Sure enough, I cannot turn around and look over my shoulder without seeing transparency sneak up upon me. At such times, I find myself wishing that we could solve the transparency problem once and for all so that we could get back to talking about lead generation.
When will the day arrive when all advertisers have complete knowledge of where their offers run, and all consumers sign up for incentives in an open manner that builds trust?
But it might not be that easy. It appears that the lack of transparency in lead generation marketing is no longer a mere disease. It might have evolved into a full-fledged epidemic.
At a panel discussion at the OMMA conference in New York last month, Jordan Rohan, managing director of U.S. Equity Research at RBC Capital Markets, said that he knew of more than one private company that has settled out of court with the Federal Trade Commission over its lead generation practices (in this case, "more than one" equaled 12.) So, ValueClick is not alone in exorcising the transparency ghost. There is no doubt, however, that the company has borne the brunt of the issue. The FTC's investigation into ValueClick's lead generation practices seems to have hurt its potential for being acquired. This has occurred despite the fact that ValueClick has the Mediaplex ad-serving technology under its umbrella, at a time when ad-serving companies are being gobbled up faster than a donut in a Simpsons movie. After the panel discussion in New York, our best minds went to the TARGUSinfo Online Lead Quality Summit held in Las Vegas. And it was little wonder that transparency was at the forefront of many a conversation in the city of chance.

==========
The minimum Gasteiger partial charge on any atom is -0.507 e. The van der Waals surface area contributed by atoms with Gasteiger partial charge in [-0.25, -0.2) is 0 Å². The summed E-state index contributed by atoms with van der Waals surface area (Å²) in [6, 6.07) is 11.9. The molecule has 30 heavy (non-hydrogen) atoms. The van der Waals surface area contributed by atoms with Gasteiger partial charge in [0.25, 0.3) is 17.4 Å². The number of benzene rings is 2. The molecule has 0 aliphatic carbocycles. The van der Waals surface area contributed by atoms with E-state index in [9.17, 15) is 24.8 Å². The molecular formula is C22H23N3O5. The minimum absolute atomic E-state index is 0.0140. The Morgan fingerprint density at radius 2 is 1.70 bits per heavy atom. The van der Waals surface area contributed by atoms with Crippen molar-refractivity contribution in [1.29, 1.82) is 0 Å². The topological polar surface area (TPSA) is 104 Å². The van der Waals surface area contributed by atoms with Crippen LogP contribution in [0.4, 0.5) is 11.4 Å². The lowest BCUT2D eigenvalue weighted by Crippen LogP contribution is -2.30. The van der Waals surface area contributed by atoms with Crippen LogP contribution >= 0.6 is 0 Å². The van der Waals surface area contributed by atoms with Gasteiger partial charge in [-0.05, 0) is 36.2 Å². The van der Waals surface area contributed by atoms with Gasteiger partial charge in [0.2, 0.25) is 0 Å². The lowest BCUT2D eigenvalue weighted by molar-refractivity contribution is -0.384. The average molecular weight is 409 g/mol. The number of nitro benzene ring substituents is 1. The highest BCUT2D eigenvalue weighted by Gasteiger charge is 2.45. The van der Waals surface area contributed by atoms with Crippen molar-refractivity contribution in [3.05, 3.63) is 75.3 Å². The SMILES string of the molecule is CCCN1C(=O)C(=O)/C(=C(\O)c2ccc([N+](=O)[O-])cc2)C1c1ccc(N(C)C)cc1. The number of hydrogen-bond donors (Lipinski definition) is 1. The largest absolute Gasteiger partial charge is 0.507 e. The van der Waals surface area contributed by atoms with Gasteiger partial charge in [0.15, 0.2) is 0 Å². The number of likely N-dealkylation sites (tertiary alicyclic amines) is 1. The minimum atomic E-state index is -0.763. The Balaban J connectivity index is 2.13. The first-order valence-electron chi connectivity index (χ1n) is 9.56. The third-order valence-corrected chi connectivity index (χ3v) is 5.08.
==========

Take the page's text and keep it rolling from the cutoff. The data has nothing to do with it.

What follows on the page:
Minds tend to wander in Vegas. But in September, they stayed focused on transparency and the major role it plays in driving lead quality. In a session titled "Building the Right Formula for ROI," Laura Lewellyn, senior data analyst at TARGUSinfo, stressed the importance of matching the leads to their source in order to garner maximum ROI.
This time around, what happened in Vegas does not have to stay in Vegas.
We have to begin to address this issue of transparency. We will be doing our industry, our clients and our shareholders a huge favor. First, we would be served well to follow the best practices outlined by the Online Lead Generation Association. In fact, we shouldn't merely follow these best practices, we should demand them.
OLGA advises advertisers to thoroughly inspect both the media venues and the offers for relevancy. The organization asks that advertisers check for opt-ins and opt-outs. In addition, OLGA recommends that advertisers regain control over their campaigns by knowing where their advertisements are appearing and having the ability to turn off spurious campaigns within 48 hours. At the OMMA panel, Leonard Gordon from the FTC urged our industry to self-regulate, and it looks like OLGA will be taking the lead in this regard. It's long overdue.
Second, we should ensure that lead generation campaigns are deployed in a transparent and open manner. The ideal solution:
1. All publishers, advertisers and agencies should be able to connect with each other -- that is, utilize an open network 2. Advertisers should know more about the publishers, i.e. utilize a network that requires advertisers and publishers to register with the network. Advertisers would be able to access a public directory of publishers, thereby cutting through the shrouds of secrecy. While this won't help address the issue of the aptly named "blind" networks, it will still be a major step forward for the industry at large. 3. Advertisers should be able to turn off campaigns with a click of a mouse, i.e.,a scenario wherein advertisers regain control of their campaigns.
I don't know if Mary ever got rid of her little lamb. But it is about time we do. I would love to hear from you on all that we can do to make lead generation marketing in the consumer industry more open, transparent and profitable.